The Hook of Hamate fracture is very common in racquet, bat or holding holding athletes.
It comes about when the rigid handle is struck against the palm of the hand. It can also occur on falling onto an outstretched hand.
The Hamate bone is quite large and is in the centre of the wrist towards the little finger (ulna) side. A bony extension of the Hamate bone pushes up into the palm of the hand at the fleshy side at the base of the little finger just beyond the wrist crease and is called the Hook of Hamate because it is shaped like a hook.
This is a fracture that is often missed and can cause long-term aching discomfort in the palm of the hand. The picture shows the area of tenderness in a Hook of Hamate fracture.
The key features that occur when the Hook of Hamate is fractured is localised discomfort, pins and needles in the little and ring finger, and pain on flexing the little finger.
The pins and needles are related to the close proximity of the ulnar nerve which runs very close to the hook of Hamate.
The pain on flexing the little finger is related to the close proximity of the long flexor tendons to the little finger.
Hook of Hamate fractures do not often show on plain x-rays and are only identified on MRI scan or CT scans. This picture is a CT scan showing the Hook of Hamate fracture identified with the yellow arrow.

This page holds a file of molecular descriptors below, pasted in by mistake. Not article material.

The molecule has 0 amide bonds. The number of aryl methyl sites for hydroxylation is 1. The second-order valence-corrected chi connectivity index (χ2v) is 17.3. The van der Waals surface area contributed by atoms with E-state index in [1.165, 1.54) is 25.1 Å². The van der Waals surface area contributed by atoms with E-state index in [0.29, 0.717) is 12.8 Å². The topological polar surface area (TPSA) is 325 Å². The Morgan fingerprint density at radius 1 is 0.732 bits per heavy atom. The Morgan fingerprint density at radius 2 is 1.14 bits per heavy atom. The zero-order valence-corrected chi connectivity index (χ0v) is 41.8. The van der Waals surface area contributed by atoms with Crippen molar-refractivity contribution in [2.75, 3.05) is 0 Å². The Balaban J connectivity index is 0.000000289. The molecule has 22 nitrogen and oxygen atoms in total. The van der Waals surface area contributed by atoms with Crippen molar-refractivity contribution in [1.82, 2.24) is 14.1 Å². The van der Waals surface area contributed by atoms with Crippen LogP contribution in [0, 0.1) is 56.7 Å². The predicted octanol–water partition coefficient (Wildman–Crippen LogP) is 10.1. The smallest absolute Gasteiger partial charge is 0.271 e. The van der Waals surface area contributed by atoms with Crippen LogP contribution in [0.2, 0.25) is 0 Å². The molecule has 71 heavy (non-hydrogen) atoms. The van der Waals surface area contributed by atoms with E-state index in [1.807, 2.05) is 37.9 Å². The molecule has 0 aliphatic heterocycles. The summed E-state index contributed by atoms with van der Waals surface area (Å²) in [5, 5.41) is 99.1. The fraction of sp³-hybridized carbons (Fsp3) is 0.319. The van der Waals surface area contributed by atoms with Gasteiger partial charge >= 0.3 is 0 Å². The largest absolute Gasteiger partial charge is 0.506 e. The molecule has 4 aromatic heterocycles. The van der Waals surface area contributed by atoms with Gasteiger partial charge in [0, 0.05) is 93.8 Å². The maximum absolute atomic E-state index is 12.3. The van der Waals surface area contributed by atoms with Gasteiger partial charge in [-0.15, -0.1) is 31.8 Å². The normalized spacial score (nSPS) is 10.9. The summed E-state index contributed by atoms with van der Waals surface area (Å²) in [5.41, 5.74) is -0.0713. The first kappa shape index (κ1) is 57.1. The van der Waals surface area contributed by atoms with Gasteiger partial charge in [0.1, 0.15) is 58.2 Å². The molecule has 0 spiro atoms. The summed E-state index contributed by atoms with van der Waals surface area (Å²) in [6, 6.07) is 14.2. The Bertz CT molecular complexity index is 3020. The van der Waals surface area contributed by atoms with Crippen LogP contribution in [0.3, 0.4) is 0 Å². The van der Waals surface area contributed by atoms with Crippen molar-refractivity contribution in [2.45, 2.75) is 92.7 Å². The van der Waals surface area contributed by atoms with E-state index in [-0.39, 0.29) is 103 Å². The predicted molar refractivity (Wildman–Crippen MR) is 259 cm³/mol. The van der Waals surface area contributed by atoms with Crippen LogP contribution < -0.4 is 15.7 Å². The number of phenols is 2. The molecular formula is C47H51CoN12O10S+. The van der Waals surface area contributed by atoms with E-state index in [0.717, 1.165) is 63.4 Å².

The treatment of these fractures varies depending on the occupation and functional demands of the injured person. In my experience dealing with many professional sports people I often recommend surgical excision of the hook of Hamate to facilitate rapid return to play. However, in non-elite sports people I often recommend a period of splint immobilization and then return to play. If after several months there is still discomfort and aching over the hook of Hamate I recommend surgical excision at this stage.
Surgery is very successful and is performed under general anaesthetic as a day case. Careful surgical dissection is required to identify the hook projection and protect the nearby all that nerve and long flexor tendons to the little finger.
It has been my experience looking after professional athletes with a Hook of Hamate fractures that they return to competitive play somewhere between two and six weeks depending on their specific activities.